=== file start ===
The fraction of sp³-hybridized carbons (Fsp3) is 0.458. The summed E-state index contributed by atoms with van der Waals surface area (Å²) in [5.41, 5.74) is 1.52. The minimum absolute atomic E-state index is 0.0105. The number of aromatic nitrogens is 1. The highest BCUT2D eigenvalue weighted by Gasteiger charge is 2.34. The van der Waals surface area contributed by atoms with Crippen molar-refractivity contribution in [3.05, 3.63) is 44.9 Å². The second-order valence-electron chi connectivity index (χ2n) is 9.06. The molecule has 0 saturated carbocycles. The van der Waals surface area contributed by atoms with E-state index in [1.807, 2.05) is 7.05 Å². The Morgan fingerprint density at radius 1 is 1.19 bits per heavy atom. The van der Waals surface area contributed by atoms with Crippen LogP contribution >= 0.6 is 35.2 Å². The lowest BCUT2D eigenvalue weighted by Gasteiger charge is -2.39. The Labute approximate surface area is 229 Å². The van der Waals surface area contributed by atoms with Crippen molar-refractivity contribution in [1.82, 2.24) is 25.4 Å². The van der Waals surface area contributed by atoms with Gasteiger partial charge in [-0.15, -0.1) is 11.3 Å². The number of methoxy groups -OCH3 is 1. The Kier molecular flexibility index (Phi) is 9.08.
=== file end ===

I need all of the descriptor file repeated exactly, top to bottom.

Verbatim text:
The fraction of sp³-hybridized carbons (Fsp3) is 0.458. The summed E-state index contributed by atoms with van der Waals surface area (Å²) in [5.41, 5.74) is 1.52. The minimum absolute atomic E-state index is 0.0105. The number of aromatic nitrogens is 1. The highest BCUT2D eigenvalue weighted by Gasteiger charge is 2.34. The van der Waals surface area contributed by atoms with Crippen molar-refractivity contribution in [3.05, 3.63) is 44.9 Å². The second-order valence-electron chi connectivity index (χ2n) is 9.06. The molecule has 0 saturated carbocycles. The van der Waals surface area contributed by atoms with E-state index in [1.807, 2.05) is 7.05 Å². The Morgan fingerprint density at radius 1 is 1.19 bits per heavy atom. The van der Waals surface area contributed by atoms with Crippen LogP contribution >= 0.6 is 35.2 Å². The lowest BCUT2D eigenvalue weighted by Gasteiger charge is -2.39. The Labute approximate surface area is 229 Å². The van der Waals surface area contributed by atoms with Crippen molar-refractivity contribution in [1.82, 2.24) is 25.4 Å². The van der Waals surface area contributed by atoms with Gasteiger partial charge in [-0.15, -0.1) is 11.3 Å². The number of methoxy groups -OCH3 is 1. The Kier molecular flexibility index (Phi) is 9.08.